The three-bedroom, two bath house is meant to allow the occupants to age in place with the kitchen, main living space, a bedroom and bathroom, and ADA compliant doorways on the first floor. The state-of-the-art fresh air system includes a Zehnder 350 HRV, Zehnder Comfopost inline heating/ cooling coil, and HEPA air filtration system. This system allows for fresh, filtered air to enter the home throughout the day and to be increased when needed, such as when the kitchen hood fan is drawing smoke out of the kitchen during cooking. This fresh air system keeps the indoor air clean, reducing particulates in the air, even when the outdoor air quality is particularly poor such as during a summer forest fire.
Overall, this home is a comfortable, clean, and net positive building, allowing the homeowners to be happy, healthy, and confident in the knowledge that their home is serving their needs and protecting the environment in the process. The BuiltGreen Certificate of Merit and 5-Star rating this home received help to reinforce this knowledge due to the standard of excellence required of BuiltGreen certified homes.
Built Green highlights:
SITE & WATER
Long term erosion reduction strategies in place
Over 70% of building site left undisturbed with preservation of trees and native vegetation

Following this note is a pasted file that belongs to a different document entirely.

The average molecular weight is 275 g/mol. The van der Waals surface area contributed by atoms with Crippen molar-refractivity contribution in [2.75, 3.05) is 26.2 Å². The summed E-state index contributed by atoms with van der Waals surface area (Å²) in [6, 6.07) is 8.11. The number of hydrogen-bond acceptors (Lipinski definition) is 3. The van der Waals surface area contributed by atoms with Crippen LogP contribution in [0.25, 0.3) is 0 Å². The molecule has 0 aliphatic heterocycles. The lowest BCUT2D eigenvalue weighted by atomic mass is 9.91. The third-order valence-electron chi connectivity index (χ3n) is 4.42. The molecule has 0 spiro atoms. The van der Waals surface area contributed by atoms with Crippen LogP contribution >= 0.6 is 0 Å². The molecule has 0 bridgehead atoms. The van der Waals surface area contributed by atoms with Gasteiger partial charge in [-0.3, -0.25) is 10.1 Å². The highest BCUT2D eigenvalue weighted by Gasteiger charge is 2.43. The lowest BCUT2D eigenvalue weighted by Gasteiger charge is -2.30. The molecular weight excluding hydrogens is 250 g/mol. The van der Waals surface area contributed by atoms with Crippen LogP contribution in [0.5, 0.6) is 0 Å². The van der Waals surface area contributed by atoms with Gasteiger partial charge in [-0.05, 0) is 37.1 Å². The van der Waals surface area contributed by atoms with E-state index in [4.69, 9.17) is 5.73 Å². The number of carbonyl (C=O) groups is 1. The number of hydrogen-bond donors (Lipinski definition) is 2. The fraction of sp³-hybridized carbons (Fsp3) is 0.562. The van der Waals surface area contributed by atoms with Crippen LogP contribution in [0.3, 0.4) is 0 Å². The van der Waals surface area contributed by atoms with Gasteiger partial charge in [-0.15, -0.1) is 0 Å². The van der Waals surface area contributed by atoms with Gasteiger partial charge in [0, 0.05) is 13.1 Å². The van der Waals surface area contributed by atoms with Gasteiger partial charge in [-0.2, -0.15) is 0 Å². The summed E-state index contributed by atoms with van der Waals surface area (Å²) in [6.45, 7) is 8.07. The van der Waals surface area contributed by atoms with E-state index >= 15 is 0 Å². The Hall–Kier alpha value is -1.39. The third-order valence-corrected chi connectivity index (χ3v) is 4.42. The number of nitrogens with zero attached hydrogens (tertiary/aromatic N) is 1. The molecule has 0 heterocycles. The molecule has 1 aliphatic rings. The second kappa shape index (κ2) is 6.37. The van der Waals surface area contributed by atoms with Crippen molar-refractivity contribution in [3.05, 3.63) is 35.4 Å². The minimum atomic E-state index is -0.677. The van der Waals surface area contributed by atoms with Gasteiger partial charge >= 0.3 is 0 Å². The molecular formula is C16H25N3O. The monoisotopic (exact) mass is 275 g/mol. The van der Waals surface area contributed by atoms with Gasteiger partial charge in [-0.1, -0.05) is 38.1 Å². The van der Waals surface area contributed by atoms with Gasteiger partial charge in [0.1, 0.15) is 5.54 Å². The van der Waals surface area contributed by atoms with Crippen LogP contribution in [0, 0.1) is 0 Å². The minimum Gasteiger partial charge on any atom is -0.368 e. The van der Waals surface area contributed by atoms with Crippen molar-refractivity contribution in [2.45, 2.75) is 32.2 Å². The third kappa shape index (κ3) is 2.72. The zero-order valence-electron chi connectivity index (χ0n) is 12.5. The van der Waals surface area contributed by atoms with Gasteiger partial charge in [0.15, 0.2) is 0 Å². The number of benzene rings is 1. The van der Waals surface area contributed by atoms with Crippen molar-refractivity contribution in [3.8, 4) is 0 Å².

Stormwater infiltration system catches all stormwater from the site and the uphill grandparents house, mitigating flow
Approx. 50% of the lot is turf grass
Watersense certified fixtures and low flow fixtures and toilets
Rainwater collection ready
Net-Positive Home with a HERS score of -22 and extra power to serve an electric vehicle
12.87 kW roof PV array
Substantial envelope insulation lowers heating requirement: R-30 walls, R-49 roof, R-20 under slab, R-24 slab-edge, average U-0.18 windows
Triple-paned Vinyltek Windows with u-values from 0.15-0.22
Passive Heating Design strategies utilized
Chiltrix Air-to-Water Heat Pump for heating and domestic hot water with COP of 3.92
AeroBarrier air sealing and blower door results of 0.47 ACH50
100% LED lighting
All Energy Star certified appliances
Energy Star certified
DOE Zero-Energy Ready certified
HEALTH & INDOOR AIR QUALITY
Indoor AirPLUS certified
Solid wood cabinets with Low-VOC finish
All Low-VOC paints, adhesives, and sealants
No gas-burning appliances in house
HEPA Air Filtration System
Zehnder HRV with ComfoPost
Graphite SIPS for exterior walls and ceilings